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The Seattle Times reports that Amazon will begin operating its Amazon Fresh service in the Brooklyn, NY, neighborhood of Park Slope beginning today - the first time Amazon has expanded the service beyond the west coast, where it has been serving Seattle, San Francisco, Los Angeles and San Diego.

According to the story, "The company said it plans to expand to other Brooklyn neighborhoods 'soon' … Fresh will be available only to members of Amazon’s $99-a-year Prime service, which offers two-day shipping at no extra charge. Those customers won’t have to pay any additional membership fees through the end of the year."

But, "Starting in January, New York’s Fresh customers will have to pay $299 a year to use the service, the same price Amazon charges in its California markets. Amazon has never charged its Seattle customers a membership fee in the seven years it has offered the service" there.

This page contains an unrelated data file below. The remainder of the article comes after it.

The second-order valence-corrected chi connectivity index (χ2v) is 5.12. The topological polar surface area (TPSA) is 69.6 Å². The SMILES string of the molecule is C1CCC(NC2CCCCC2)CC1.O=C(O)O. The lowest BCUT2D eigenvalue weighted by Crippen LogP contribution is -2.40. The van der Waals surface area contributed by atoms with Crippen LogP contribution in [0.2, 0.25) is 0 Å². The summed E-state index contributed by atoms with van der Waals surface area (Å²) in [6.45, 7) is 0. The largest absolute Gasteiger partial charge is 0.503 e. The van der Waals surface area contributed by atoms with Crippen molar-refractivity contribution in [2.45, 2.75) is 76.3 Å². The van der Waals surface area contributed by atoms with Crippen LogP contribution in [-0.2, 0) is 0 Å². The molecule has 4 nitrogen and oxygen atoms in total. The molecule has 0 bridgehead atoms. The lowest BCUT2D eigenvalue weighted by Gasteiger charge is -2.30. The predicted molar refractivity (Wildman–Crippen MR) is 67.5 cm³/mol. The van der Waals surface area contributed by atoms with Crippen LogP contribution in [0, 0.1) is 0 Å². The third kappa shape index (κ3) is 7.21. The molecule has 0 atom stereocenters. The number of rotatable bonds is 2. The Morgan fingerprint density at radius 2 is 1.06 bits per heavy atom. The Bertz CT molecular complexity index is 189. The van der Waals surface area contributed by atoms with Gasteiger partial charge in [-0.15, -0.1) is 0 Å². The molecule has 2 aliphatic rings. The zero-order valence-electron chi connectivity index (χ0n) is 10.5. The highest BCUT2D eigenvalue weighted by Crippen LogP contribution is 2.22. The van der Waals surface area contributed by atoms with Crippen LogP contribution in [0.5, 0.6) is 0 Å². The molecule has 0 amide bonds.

The Times also reports that…

"Fresh customers in New York will get free delivery on orders of more than $35. Fresh will tack on a $7.99 delivery fee for any orders less than that. The company said that customers who place grocery orders by 10 a.m. will have them by dinner, and orders placed by 10 p.m. will be delivered by breakfast."

"An Amazon spokeswoman said that groceries for Brooklyn customers would come from that warehouse in Avenel, N.J., a 23-mile drive to Park Slope. New York is one of a handful of markets with entrenched grocery-delivery rivals. Both FreshDirect and Peapod operate there, as well as some local grocers."
KC's View:
Interesting choice by Amazon; I'm guessing it must have something to do with a manageable density of existing Amazon customers, plus they can avoid at least some of the parking tickets that companies like FreshDirect tend to get while serving Manhattan.

I still think that they're charging way too much for the Prime/Fresh membership … for a lot of people, $299 will be a deal-breaker. They say they're tweaking the numbers, but I haven't seen a ton of evidence of that. Maybe the competition in NY will force a lowering of prices.

Still, if they get traction in Brooklyn, expect them to expand into the other boroughs and suburbs pretty quickly.